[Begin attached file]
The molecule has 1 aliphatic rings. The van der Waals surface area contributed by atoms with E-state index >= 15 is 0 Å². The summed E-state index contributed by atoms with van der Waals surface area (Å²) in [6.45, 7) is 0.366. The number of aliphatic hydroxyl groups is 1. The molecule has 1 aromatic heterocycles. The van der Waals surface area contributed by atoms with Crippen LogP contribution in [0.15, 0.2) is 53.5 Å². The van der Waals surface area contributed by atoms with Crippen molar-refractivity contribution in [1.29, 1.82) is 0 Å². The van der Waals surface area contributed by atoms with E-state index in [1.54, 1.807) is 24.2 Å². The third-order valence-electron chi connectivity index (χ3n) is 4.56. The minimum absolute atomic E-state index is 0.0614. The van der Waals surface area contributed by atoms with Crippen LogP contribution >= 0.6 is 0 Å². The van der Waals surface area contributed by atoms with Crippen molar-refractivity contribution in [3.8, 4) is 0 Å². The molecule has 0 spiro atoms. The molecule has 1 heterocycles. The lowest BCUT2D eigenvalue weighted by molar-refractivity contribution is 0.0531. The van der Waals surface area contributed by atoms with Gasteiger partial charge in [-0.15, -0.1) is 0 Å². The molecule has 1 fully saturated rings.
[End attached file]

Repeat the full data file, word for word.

The molecule has 1 aliphatic rings. The van der Waals surface area contributed by atoms with E-state index >= 15 is 0 Å². The summed E-state index contributed by atoms with van der Waals surface area (Å²) in [6.45, 7) is 0.366. The number of aliphatic hydroxyl groups is 1. The molecule has 1 aromatic heterocycles. The van der Waals surface area contributed by atoms with Crippen LogP contribution in [0.15, 0.2) is 53.5 Å². The van der Waals surface area contributed by atoms with Crippen molar-refractivity contribution in [1.29, 1.82) is 0 Å². The van der Waals surface area contributed by atoms with E-state index in [1.54, 1.807) is 24.2 Å². The third-order valence-electron chi connectivity index (χ3n) is 4.56. The minimum absolute atomic E-state index is 0.0614. The van der Waals surface area contributed by atoms with Crippen LogP contribution >= 0.6 is 0 Å². The van der Waals surface area contributed by atoms with Crippen molar-refractivity contribution in [3.8, 4) is 0 Å². The molecule has 0 spiro atoms. The molecule has 1 heterocycles. The lowest BCUT2D eigenvalue weighted by molar-refractivity contribution is 0.0531. The van der Waals surface area contributed by atoms with Gasteiger partial charge in [-0.15, -0.1) is 0 Å². The molecule has 1 fully saturated rings.